This Hospital Claims to Cure Cancer With the Help of Cows
Here’s a cow story you haven’t heard yet.
While the country has just started to move on from a very lengthy and futile debate on cows and how they fare vis a vis people of various communities, a hospital in Gujarat has done something pretty incredible.
It has gone ahead and discovered invaluable use of the cow’s urine, milk and other substances in the treatment of cancer!
That’s right – cowpathy (a newly-coined term) and ‘panchgavya’, the medicine that is prepared using five substances obtained from cows – is being practised and administered respectively, at the Sheth RM Dhariwal Cancer Hospital at Valsad.
The novel practice has seen a steady increase in the number of patients over the years – and why ever not? Treatments here are priced at as low as Re 1 a day!
Where it all Began
Started under the aegis of Prabhav Hem Kamdhenu GiriVihar Trust, the unique hospital runs entirely on donations of Jain business families.
In fact, a Jain monk – Acharya Sri Vijay Hemprabha Surishwar Ji – guided the trust to first establish a gaushala, a panjrapole (animal shelter that houses 1500 rescued animals) and a modern hospital in Palitana (one of the biggest pilgrimages of Jainism).
Later, when the milk from the cows in the gaushala started serving close to 1000 temples around Palitana itself, the trust brought in Ayurveda experts to study and research the medicinal value of the substances obtained from a cow – namely its milk, urine, dung, curd and ghee. That is how the panchgavya, which is a combination of all five things, came into existence.
The trust built the hospital in Valsad and dedicated itself to treating cancer using panchgavya on patients. The medicine is applied as a paste on patients.
How Does the ‘Cow Medicine’ Work?
How does this work though? The hospital explains:
There are many who have survived cancer through cowpathy.
Vidya Patel, a 50-year-old woman from Uttar Pradesh, came with stage 1 mouth cancer, caused by her gutkha habit.
The 600 cows from the gaushala, providing the said medicines aren’t Jersey cows or of the Shankara type; they are sturdy desis, who are fed a healthy diet along with ayurvedic herbs like ashwagandha.
“These are no ordinary cows, they are helping treat millions. That is why feeding them good food is imperative,” announces Vighn Prabh Vijay ji Maharaj, a Jain monk who visits the hospital frequently to share spiritual discourses with patients.
How is the Cancer Actually Treated?
The therapy is simple;
- Any patient, who checks in, is kept for 11 days, during which no meat is given and no tobacco, gutkha or addictions are allowed.
- The panchgavya is given in regulated doses by the doctors.
- Daily walks, healthy vegetarian breakfast, lunch and dinner along with spiritual discourse or meditation are part of the patient’s routine.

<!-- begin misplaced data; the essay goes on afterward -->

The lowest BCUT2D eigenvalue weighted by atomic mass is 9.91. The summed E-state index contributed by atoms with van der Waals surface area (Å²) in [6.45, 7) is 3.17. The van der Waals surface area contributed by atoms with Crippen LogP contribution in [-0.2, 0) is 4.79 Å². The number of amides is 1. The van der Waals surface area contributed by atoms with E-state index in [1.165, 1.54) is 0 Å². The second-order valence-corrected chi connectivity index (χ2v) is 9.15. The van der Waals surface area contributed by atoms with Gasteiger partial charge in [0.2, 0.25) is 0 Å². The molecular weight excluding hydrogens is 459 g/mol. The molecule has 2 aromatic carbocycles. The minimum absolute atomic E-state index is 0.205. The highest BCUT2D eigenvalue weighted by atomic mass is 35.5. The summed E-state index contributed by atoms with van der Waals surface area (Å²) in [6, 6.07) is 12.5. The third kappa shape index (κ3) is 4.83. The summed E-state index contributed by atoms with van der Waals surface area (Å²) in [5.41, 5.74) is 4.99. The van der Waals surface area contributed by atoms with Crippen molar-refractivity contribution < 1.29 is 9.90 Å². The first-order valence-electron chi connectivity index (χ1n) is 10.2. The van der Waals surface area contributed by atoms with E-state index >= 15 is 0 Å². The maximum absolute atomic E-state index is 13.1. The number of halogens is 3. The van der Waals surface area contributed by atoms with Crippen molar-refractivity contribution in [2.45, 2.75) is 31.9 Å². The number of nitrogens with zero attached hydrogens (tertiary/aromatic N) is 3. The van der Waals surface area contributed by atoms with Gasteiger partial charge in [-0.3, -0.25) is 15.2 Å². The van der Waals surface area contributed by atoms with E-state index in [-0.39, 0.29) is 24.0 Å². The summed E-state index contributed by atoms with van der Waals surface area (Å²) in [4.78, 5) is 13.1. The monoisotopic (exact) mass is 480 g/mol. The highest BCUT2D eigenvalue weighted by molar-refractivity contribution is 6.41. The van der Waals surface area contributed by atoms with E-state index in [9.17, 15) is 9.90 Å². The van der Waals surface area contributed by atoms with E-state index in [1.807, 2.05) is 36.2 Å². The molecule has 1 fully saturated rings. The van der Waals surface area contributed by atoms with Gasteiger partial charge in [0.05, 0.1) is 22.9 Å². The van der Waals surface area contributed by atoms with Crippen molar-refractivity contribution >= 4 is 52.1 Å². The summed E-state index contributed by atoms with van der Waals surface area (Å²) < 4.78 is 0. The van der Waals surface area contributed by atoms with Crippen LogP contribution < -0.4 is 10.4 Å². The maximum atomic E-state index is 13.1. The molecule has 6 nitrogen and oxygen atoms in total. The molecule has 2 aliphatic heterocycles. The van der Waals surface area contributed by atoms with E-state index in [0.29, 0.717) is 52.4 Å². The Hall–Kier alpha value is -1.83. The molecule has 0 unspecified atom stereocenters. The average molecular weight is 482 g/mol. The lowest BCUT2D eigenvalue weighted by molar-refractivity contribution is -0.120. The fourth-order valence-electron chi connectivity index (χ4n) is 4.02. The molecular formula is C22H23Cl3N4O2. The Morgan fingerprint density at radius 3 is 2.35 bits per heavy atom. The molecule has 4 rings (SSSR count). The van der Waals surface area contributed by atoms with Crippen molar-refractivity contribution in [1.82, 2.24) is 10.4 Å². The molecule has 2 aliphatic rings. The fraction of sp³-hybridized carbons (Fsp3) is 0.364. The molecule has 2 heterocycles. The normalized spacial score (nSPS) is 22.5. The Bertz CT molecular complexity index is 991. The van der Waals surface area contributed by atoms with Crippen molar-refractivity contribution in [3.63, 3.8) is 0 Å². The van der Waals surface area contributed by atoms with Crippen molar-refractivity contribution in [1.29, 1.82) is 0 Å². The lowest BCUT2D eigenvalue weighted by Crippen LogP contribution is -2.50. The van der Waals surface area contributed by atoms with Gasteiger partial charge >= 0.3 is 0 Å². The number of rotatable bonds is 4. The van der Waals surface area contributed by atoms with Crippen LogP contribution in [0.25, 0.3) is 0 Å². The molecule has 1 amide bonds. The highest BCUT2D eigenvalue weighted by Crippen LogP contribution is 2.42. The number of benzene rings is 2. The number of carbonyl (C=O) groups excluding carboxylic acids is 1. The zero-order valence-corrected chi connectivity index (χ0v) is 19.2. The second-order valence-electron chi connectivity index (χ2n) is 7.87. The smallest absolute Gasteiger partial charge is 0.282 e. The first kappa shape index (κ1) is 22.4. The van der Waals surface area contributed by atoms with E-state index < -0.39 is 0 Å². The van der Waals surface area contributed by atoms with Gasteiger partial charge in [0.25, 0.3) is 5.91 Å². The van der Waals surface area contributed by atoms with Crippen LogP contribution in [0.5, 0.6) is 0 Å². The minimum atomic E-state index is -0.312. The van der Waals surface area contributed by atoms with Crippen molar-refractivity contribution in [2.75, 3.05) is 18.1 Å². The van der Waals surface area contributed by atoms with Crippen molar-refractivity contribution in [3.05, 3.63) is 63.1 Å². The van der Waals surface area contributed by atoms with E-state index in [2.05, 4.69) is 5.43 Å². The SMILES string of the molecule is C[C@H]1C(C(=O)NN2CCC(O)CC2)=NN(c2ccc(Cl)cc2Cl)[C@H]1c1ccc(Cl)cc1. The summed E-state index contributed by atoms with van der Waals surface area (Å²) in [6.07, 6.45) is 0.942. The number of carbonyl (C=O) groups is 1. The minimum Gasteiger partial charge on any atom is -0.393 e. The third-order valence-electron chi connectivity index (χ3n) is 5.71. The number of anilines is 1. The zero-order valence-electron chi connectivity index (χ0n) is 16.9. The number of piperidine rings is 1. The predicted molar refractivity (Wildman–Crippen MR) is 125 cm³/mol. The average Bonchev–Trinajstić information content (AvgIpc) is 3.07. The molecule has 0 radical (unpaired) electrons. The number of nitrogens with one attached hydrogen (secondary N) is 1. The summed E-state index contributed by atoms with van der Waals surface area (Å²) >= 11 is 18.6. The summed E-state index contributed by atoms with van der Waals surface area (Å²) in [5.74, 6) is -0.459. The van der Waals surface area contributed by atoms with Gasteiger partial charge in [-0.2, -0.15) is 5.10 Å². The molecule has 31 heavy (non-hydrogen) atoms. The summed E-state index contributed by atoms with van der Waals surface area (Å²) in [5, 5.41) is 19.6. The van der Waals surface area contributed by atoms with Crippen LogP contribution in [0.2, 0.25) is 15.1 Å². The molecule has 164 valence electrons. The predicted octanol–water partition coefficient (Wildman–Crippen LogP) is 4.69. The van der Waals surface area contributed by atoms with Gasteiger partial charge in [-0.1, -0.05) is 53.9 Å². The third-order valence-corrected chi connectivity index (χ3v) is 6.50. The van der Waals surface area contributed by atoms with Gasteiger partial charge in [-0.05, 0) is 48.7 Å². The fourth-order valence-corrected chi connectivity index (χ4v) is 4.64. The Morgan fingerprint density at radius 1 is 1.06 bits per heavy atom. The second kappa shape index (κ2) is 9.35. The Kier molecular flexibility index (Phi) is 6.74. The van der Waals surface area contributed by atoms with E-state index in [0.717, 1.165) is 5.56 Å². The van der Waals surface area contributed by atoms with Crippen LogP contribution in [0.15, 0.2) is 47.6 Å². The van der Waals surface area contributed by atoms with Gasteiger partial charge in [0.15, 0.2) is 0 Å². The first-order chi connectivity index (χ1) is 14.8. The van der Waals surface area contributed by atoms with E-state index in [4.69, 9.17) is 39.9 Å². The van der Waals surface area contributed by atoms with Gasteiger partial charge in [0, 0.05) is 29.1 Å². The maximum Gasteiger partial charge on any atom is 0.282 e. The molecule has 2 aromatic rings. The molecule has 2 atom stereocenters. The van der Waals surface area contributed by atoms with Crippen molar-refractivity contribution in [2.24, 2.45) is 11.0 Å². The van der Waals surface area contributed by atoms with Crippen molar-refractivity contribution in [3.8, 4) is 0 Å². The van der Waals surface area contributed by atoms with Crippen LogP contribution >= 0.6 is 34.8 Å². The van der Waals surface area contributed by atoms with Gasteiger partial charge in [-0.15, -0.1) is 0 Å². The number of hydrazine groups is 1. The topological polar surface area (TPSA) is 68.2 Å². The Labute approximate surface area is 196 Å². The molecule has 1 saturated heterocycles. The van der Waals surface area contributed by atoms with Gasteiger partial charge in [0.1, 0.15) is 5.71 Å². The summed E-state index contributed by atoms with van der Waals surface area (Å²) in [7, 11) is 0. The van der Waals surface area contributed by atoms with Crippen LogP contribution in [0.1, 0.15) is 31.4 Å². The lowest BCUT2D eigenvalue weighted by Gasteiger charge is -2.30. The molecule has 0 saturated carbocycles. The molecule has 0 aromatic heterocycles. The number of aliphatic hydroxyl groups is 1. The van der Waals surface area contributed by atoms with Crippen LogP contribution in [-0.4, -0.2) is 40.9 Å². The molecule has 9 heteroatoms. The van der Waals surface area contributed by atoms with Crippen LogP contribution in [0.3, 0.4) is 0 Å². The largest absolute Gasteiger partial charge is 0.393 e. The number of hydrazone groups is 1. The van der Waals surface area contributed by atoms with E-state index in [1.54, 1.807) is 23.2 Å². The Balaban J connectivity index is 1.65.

Manitesh Sharma vouches for the treatment.
When he developed sores all over his body, nobody in his home town in Uttar Pradesh had a cure to the malady. He was finally taken to Madras, where he was given chemotherapy. Soon, the 25-year-old recovered and returned home. But later, he caught a cold that refused to heal. After another round of tests, it was declared that he had cancer.
Struck by the misfortune, the family was ready to try anything to save him – when they came across this hospital.
All For Re 1
The hospital is extremely pocket-friendly – especially for those who are not so privileged. For medicine, food and accommodation, a patient is charged Re 1 a day.
The person who accompanies the patient has to pay Re1 for each meal though.
The place gets 2,400 to 3,600 patients a year and spends close to Rs 5 crore annually. Everything is done through donations.
Cancer is a disease that alters a person psychologically as well as physically. Our line of treatment not only reduces the pain but also frees the mind of stress regarding the disease. Half the job is done by the peaceful routine and surroundings itself.Senior staff member, Sheth RM Dhariwal Cancer Hospital
Perhaps the most important detail?
People of all communities are welcome at the health centre, adds the staff member.
(Runa Mukherjee Parikh has written on women, culture, social issues, education and animals, with The Times of India, India Today and IBN Live. When not hounding for stories, she can be found petting dogs, watching sitcoms or travelling. A big believer in ‘animals come before humans’, she is currently struggling to make sense of her Bengali-Gujarati lifestyle in Ahmedabad.)
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